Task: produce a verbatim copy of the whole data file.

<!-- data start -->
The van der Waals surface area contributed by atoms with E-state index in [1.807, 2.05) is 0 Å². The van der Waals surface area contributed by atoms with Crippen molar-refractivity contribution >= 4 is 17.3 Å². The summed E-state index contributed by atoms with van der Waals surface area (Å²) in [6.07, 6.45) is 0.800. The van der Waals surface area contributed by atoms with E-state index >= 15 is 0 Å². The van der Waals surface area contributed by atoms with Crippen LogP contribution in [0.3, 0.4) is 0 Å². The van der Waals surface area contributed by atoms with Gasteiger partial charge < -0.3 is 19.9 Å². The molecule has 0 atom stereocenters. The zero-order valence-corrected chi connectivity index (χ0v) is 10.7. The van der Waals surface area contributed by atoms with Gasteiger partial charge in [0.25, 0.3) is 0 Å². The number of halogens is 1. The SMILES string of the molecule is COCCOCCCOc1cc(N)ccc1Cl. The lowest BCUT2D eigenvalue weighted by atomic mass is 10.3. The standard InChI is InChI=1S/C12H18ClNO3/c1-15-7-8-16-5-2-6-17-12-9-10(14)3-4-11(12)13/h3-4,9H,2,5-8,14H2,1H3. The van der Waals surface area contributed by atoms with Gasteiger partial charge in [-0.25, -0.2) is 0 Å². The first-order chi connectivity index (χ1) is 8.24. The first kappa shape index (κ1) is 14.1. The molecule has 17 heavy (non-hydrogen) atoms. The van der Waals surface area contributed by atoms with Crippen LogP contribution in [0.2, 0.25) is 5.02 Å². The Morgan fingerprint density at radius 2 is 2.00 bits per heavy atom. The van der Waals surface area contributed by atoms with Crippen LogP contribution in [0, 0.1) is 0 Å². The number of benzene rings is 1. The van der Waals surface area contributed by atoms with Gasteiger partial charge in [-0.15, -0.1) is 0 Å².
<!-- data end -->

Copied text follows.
The van der Waals surface area contributed by atoms with E-state index in [1.807, 2.05) is 0 Å². The van der Waals surface area contributed by atoms with Crippen molar-refractivity contribution >= 4 is 17.3 Å². The summed E-state index contributed by atoms with van der Waals surface area (Å²) in [6.07, 6.45) is 0.800. The van der Waals surface area contributed by atoms with E-state index >= 15 is 0 Å². The van der Waals surface area contributed by atoms with Crippen LogP contribution in [0.3, 0.4) is 0 Å². The van der Waals surface area contributed by atoms with Gasteiger partial charge < -0.3 is 19.9 Å². The molecule has 0 atom stereocenters. The zero-order valence-corrected chi connectivity index (χ0v) is 10.7. The van der Waals surface area contributed by atoms with Gasteiger partial charge in [0.25, 0.3) is 0 Å². The number of halogens is 1. The SMILES string of the molecule is COCCOCCCOc1cc(N)ccc1Cl. The lowest BCUT2D eigenvalue weighted by atomic mass is 10.3. The standard InChI is InChI=1S/C12H18ClNO3/c1-15-7-8-16-5-2-6-17-12-9-10(14)3-4-11(12)13/h3-4,9H,2,5-8,14H2,1H3. The van der Waals surface area contributed by atoms with Gasteiger partial charge in [-0.25, -0.2) is 0 Å². The first-order chi connectivity index (χ1) is 8.24. The first kappa shape index (κ1) is 14.1. The molecule has 17 heavy (non-hydrogen) atoms. The van der Waals surface area contributed by atoms with Crippen LogP contribution in [0.2, 0.25) is 5.02 Å². The Morgan fingerprint density at radius 2 is 2.00 bits per heavy atom. The van der Waals surface area contributed by atoms with Crippen LogP contribution in [0, 0.1) is 0 Å². The number of benzene rings is 1. The van der Waals surface area contributed by atoms with Gasteiger partial charge in [-0.15, -0.1) is 0 Å².